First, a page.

In a convenience store she considers the rows of goods, views each with equal detachment, wonders why she is even there. In the snow she searches for a reflection of something, tries to hear some knowledge in the mutterings of the man on the corner. If something could be understood…
        She thinks of the ghost, of the bed, of the divine pain, pleasure in his nothingness. She loves his blank face. She wants to say things like, “I love you stranger, kiss me forever now!”
        She has forgotten that he has meant nothing he has ever said. She has forgotten that he can’t love anybody. She has forgotten about the stranger just beside.
        When she gets home she picks tomorrow’s star and blames all her views on the others.

Today she is traversing an eternal forest of ice, she is crying bitter tears, she can no longer hold her head high in the face of her own undoing. She touches her long side, and she is bleeding, and why is she bleeding, and why is she dying?
        In the forest of ice she is touching every branch, the ice is burning, her side is bleeding, some distance away, the candle is burning, the flame of resistance which she carried for all those miles, for all those years. She feels no ownership towards it now. Resistance does not belong to her, it is all just ice, pure reflections, and it is all melting much too quick.
        In the city she is taking a long walk. The walk is made up of future promises she can’t keep. She is bleeding much more now, and she feels weak, and the weakness feels good, because it feels like letting go. It feels like saying sorry and meaning it.
        She passes the office, she passes the different stations of love, she passes the lots and the printed signs. She is walking towards the park where the ghost told her of the maudlin sorrows of all his unrealities. She should have responded, “I love you,” but instead she followed him a million more miles to nowhere. To the edge of the bed and the quiet silent breaths between sobs and the words “don’t worry baby” one too many times, when she should have been worrying, and walking out the door.
        But there he is, not the ghost but the stranger, with the same prescience as the moon, sitting, well, very still on a bench.
        The stranger is pure reality, the stranger is flesh and blood and beating heart. When he stares she does not, can not, look away.
        The strength of some strange tide moving through her, she goes to him, sits down next to him, says nothing, hardly makes any sound at all.
        “You’re really bleeding,” he tells her.
        “No, I’m just really dying,” she says.
        He doesn’t turn, doesn’t speak, but without hesitation takes her hand in his. She feels herself like snow against his skin.
        The park is totally empty, in the dark and cold there is no one to say if there is meaning here. There is no one to look upon the scene and ascribe it a nature.
        After some time the stranger turns to her to ask her if she has ever been saved, if anyone has ever saved her, and she can only respond honestly.
        “Only in dreams.”
        He wants to kiss her, hold her, but this is not the moment. Though he is kissing her, is holding her. They are sitting on the bench but they are also in a damp motel room, they are in a theater, they are at the dinner table, she is singing softly and putting away the dishes, they are exchanging secret vows in their heads, they are finally saying something true, they are walking the length that never changes, they are two strangers on a train, he is carrying her, dying through the forest of ice, and somewhere, they are getting married.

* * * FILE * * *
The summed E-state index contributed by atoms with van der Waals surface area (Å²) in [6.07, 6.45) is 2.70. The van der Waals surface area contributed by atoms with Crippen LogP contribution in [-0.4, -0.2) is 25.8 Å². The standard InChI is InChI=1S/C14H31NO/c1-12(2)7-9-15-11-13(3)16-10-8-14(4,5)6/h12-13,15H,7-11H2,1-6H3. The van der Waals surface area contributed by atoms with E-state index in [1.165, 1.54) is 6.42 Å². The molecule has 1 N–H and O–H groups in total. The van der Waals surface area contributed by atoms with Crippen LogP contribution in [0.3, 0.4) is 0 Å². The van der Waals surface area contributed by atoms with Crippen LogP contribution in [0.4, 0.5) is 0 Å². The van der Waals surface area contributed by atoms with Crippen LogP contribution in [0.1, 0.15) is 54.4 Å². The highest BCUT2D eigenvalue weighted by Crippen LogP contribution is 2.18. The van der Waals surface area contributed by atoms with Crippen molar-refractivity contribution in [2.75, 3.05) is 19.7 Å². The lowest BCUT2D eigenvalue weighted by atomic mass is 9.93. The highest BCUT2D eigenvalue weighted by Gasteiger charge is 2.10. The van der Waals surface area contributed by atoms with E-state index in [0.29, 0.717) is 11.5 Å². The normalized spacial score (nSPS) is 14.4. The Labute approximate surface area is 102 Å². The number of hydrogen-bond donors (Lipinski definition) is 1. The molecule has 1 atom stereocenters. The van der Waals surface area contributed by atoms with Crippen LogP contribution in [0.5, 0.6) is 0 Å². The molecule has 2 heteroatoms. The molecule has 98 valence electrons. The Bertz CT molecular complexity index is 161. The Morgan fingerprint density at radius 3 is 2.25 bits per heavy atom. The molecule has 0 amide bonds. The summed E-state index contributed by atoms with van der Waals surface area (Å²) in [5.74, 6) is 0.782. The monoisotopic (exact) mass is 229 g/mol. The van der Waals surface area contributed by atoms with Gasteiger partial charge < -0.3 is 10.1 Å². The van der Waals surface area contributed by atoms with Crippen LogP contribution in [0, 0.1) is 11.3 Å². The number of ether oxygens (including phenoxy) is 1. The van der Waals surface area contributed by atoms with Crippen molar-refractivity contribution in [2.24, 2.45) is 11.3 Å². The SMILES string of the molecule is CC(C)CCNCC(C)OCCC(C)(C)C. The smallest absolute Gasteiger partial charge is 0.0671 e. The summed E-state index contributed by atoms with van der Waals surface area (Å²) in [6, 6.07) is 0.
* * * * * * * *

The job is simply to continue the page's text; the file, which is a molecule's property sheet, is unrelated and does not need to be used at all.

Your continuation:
In the cold and the night they can only see their breath and anticipation.
        She is bleeding much more now, the blood pooling at their feet, making a sweet little pond in the snow. But her hand is actually growing much warmer, and her mind is growing sharper.
        “Why does dying take such a long time?” she asks.
        She feels the end of herself beginning, only in her end can she find the truth. He is stroking her hair, and she is shivering under the weight, and she is dying, she is dying. But someone is holding her. And the truth is, she is worried. But he is unafraid to look into her eyes, and he really sees her, and she doesn’t know how but he is really seeing her, and he doesn’t even care about all the blood getting on his clothes. And he doesn’t even care that she is a loser, and he could love her, if she stayed alive, one day and that’s enough, that’s enough. 
        And she is closing her eyes now because the world is spinning too much.
        She feels the cross beating of their hearts, she can smell his breath, smell his scalp, she can see him and she’s not even looking. He is more true to her than anything she has ever touched, all the faces applied like whispered prayers, all the window shops and bodies on trains.
        She can remember her own face, sees herself for the first time, for the last time, for forever, he has gifted her forever. It doesn’t matter that she never sees him again; he has granted her this recognition.
        He has given her a body and even though that body is dying, it is hers, and she remembers why this all matters, and it matters even more. She’s feeling tears on her face and they’re his, and maybe it’s the last thing she ever feels.